Things were not supposed to be this way. After all, “never have the opportunities for education, learning, political action, and cultural activity been greater,” writes Bauerlein, a former director of Research and Analysis at the National Endowment for the Arts. But somehow, he contends, the much-ballyhooed advances of this brave new world have not only failed to materialize — they’ve actually made us dumber.

The problem is that instead of using the Web to learn about the wide world, young people instead mostly use it to gossip about each other and follow pop culture, relentlessly keeping up with the ever-shifting lingua franca of being cool in school. The two most popular websites by far among students are Facebook and MySpace. “Social life is a powerful temptation,” Bauerlein explains, “and most teenagers feel the pain of missing out.”

This ceaseless pipeline of peer-to-peer activity is worrisome, he argues, not only because it crowds out the more serious stuff but also because it strengthens what he calls the “pull of immaturity.” Instead of connecting them with parents, teachers and other adult figures, “[t]he web . . . encourages more horizontal modeling, more raillery and mimicry of people the same age.” When Bauerlein tells an audience of college students, “You are six times more likely to know who the latest American Idol is than you are to know who the speaker of the U.S. House is,” a voice in the crowd tells him: “‘American Idol’ IS more important.”

Better pretend my last post wasn’t about comic books.

Magazine Catchup 2

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I’m still flipping through the last six months of magazines after a long and trying semester. A few highlights from New Yorkers past:

* “Numbers Guy”: Exploring the way our brains process math.

One morning in September, 1989, a former sales representative in his mid-forties entered an examination room with Stanislas Dehaene, a young neuroscientist based in Paris. Three years earlier, the man, whom researchers came to refer to as Mr. N, had sustained a brain hemorrhage that left him with an enormous lesion in the rear half of his left hemisphere…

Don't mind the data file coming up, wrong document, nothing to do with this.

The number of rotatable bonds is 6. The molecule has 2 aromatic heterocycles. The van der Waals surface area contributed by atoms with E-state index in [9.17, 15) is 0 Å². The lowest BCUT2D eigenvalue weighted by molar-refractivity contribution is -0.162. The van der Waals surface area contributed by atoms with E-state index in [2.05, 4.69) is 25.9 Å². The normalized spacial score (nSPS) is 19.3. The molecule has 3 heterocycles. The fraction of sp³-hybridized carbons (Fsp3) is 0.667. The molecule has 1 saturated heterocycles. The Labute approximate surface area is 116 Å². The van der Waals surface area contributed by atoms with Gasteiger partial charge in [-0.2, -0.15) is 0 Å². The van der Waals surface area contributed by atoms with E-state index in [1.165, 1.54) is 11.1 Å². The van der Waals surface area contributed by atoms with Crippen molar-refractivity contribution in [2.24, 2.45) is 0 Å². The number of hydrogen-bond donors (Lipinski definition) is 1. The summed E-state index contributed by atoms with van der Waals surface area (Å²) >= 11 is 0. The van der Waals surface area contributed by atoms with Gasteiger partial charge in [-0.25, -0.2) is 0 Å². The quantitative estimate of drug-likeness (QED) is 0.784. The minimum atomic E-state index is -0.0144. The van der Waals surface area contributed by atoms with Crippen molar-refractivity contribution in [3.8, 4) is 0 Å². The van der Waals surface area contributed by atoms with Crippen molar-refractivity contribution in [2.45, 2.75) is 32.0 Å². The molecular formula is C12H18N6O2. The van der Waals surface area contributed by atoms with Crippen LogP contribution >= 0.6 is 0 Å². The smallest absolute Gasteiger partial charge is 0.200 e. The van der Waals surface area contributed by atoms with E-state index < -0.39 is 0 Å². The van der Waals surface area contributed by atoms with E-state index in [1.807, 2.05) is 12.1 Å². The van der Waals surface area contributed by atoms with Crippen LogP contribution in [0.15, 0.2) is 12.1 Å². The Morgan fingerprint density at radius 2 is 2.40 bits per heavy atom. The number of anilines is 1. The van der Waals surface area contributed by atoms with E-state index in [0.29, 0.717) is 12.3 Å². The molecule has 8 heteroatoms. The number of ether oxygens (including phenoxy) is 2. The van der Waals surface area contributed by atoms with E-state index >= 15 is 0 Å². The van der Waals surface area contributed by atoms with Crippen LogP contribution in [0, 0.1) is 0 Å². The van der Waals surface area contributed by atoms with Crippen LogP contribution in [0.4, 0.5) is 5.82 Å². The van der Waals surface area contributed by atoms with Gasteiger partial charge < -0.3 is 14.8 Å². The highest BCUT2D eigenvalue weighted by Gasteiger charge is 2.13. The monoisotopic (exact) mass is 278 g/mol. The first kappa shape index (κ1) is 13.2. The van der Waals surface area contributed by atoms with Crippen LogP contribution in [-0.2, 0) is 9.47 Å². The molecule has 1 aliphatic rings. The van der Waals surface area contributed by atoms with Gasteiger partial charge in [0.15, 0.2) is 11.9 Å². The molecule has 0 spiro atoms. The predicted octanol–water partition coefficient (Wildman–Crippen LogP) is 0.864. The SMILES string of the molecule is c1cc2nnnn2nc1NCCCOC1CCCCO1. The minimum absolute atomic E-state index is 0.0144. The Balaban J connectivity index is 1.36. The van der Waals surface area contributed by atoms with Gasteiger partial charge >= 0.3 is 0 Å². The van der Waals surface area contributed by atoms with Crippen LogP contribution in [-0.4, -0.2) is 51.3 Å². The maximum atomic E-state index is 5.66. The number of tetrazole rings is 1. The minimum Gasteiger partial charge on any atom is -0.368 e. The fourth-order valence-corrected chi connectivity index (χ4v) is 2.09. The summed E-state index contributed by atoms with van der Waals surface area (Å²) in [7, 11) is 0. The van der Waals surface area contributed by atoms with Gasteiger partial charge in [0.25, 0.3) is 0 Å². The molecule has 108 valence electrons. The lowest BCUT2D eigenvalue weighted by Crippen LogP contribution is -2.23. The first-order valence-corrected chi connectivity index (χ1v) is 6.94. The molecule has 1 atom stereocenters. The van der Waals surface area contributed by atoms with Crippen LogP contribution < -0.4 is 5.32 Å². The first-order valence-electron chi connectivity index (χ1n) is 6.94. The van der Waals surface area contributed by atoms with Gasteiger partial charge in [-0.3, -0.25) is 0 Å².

Dehaene also noticed that although Mr. N could no longer read, he sometimes had an approximate sense of words that were flashed in front of him; when he was shown the word “ham,” he said, “It’s some kind of meat.” Dehaene decided to see if Mr. N still had a similar sense of number. He showed him the numerals 7 and 8. Mr. N was able to answer quickly that 8 was the larger number—far more quickly than if he had had to identify them by counting up to the right quantities. He could also judge whether various numbers were bigger or smaller than 55, slipping up only when they were very close to 55. Dehaene dubbed Mr. N “the Approximate Man.” The Approximate Man lived in a world where a year comprised “about 350 days” and an hour “about fifty minutes,” where there were five seasons, and where a dozen eggs amounted to “six or ten.” Dehaene asked him to add 2 and 2 several times and received answers ranging from three to five. But, he noted, “he never offers a result as absurd as 9.”

* “Friend Game”: Life in the wake of the famous Megan Meier MySpace suicide.

Shortly after Steve Pokin’s story broke in the Suburban Journals, Tina Meier ran into Lori Drew at a shopping center. Tina followed Lori to a pizzeria. When Lori walked out, Tina entered the store and spoke to the owner.

“Do you advertise with The Drew Advantage?” Tina asked. “If so, I advise you to take a look at the Journals. The girl involved was my daughter.” She did the same thing when Lori went to Divine Nails, several doors down.